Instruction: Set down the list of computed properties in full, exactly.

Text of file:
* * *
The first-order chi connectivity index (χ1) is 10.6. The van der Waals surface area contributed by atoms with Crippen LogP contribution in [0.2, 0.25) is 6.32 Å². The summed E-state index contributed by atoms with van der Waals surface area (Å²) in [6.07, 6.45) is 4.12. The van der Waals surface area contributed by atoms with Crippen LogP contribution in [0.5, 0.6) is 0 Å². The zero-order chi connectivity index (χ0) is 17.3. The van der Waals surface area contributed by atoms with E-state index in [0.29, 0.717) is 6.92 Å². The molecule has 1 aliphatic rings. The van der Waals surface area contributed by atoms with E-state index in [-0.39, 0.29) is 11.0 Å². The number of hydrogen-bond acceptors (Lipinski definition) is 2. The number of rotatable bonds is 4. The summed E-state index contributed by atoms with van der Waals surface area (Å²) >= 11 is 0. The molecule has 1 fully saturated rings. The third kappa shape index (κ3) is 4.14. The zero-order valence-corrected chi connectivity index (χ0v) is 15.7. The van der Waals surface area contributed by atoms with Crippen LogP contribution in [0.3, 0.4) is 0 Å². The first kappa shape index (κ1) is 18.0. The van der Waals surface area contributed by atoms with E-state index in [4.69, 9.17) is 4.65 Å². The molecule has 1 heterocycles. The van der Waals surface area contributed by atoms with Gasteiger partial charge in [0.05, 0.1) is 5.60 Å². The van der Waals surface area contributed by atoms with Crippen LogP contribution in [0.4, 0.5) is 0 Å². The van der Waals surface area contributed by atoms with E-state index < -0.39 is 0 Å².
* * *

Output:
The first-order chi connectivity index (χ1) is 10.6. The van der Waals surface area contributed by atoms with Crippen LogP contribution in [0.2, 0.25) is 6.32 Å². The summed E-state index contributed by atoms with van der Waals surface area (Å²) in [6.07, 6.45) is 4.12. The van der Waals surface area contributed by atoms with Crippen LogP contribution in [0.5, 0.6) is 0 Å². The zero-order chi connectivity index (χ0) is 17.3. The van der Waals surface area contributed by atoms with E-state index in [0.29, 0.717) is 6.92 Å². The molecule has 1 aliphatic rings. The van der Waals surface area contributed by atoms with E-state index in [-0.39, 0.29) is 11.0 Å². The number of hydrogen-bond acceptors (Lipinski definition) is 2. The number of rotatable bonds is 4. The summed E-state index contributed by atoms with van der Waals surface area (Å²) >= 11 is 0. The molecule has 1 fully saturated rings. The third kappa shape index (κ3) is 4.14. The zero-order valence-corrected chi connectivity index (χ0v) is 15.7. The van der Waals surface area contributed by atoms with Crippen LogP contribution in [0.3, 0.4) is 0 Å². The first kappa shape index (κ1) is 18.0. The van der Waals surface area contributed by atoms with E-state index in [4.69, 9.17) is 4.65 Å². The molecule has 1 heterocycles. The van der Waals surface area contributed by atoms with Gasteiger partial charge in [0.05, 0.1) is 5.60 Å². The van der Waals surface area contributed by atoms with Crippen LogP contribution in [0.4, 0.5) is 0 Å². The van der Waals surface area contributed by atoms with E-state index < -0.39 is 0 Å².